Earlier this year I took a dump on StarCraft II: Heart of the Swarm. The campaign was uncategorically juvenile. A revenge tale of the shallowest proportions. It took a few weeks before I gained the courage to continue the campaign trilogy with Legacy of the Void. I was worried. I feared that the final piece of the trilogy would leave a sour taste. A sour taste that could last for another dozen years. The campaign, like that from Wings of Liberty to Hearts of the Swarm, took an instant turn. LotV focuses on elite Protoss strike forces. Last ditch efforts to save the galaxy from Amon, the galaxy’s most ancient evil. In LotV, Amon hasn’t been my problem.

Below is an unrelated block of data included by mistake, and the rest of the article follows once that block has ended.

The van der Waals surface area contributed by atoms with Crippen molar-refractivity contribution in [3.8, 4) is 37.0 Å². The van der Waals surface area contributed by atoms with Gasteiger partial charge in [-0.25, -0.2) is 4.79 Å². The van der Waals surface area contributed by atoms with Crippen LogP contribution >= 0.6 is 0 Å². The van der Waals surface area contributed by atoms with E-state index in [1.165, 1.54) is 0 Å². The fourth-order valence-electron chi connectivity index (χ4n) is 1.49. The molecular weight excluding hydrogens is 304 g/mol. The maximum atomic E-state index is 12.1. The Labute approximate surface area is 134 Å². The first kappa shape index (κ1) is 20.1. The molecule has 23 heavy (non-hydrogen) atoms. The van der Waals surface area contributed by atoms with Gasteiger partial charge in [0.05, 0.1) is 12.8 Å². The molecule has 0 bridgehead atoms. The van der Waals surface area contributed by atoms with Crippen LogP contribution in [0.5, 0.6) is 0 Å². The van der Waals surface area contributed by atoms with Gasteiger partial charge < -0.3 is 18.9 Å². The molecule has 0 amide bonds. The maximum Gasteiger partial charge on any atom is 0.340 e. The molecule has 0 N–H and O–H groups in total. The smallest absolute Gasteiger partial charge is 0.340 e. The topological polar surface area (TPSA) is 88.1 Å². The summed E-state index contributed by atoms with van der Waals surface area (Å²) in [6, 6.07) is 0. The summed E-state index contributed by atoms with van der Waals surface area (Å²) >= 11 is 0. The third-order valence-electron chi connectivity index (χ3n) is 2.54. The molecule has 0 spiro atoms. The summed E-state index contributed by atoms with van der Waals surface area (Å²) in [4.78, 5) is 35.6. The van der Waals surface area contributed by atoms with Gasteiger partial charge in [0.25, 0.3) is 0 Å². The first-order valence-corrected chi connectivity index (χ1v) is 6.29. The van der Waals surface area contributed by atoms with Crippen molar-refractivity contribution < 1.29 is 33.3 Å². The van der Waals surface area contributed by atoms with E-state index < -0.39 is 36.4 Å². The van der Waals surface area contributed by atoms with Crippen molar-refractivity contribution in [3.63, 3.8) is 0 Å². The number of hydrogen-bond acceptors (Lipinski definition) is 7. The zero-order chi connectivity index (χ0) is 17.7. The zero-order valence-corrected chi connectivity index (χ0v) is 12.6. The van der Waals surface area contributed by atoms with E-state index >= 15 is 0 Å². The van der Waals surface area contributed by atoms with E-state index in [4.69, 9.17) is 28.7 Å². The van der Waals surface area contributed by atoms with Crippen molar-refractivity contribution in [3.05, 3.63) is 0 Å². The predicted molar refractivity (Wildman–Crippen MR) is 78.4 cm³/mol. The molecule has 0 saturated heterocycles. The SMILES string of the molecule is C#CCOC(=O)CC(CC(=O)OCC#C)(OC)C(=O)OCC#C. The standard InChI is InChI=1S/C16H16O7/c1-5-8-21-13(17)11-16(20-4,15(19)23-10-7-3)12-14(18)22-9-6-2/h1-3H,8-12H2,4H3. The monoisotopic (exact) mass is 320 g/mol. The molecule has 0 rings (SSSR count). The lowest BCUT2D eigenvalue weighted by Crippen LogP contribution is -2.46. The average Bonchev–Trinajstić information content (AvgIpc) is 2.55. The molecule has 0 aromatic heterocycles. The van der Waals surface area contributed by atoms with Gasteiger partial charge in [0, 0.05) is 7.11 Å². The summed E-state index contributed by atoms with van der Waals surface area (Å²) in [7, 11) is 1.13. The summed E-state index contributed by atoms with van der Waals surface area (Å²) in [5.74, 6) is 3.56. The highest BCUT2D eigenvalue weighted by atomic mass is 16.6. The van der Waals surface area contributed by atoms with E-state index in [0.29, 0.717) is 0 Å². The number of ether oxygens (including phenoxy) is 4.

Nope, it’s been the Brutal difficulty and adjusting to the the Protoss command structure. A command structure that I excelled at once upon a time.
In the original StarCraft, I could successfully challenge most players with a random race. Should they defeat me I’d request my a rematch with my strength, the hyper-intelligent Protoss. Losing with them, even on Brutal, has bothered me to no end. I’ve run through the Whispers of Oblivion mission at least a half dozen times. Refactoring my strategy a multitude of ways through resets and save points. Only to repeatedly fail by the imposed Zerg timelimit. Beating my head against the wall has led me to the conclusion that I’m never going to make the StarCraft II World Championship Series.
I’ll finalize my emasculation with a reminder; Whispers of Oblivions is the god damned prologue mission for Legacy of the Void. #failboat #retire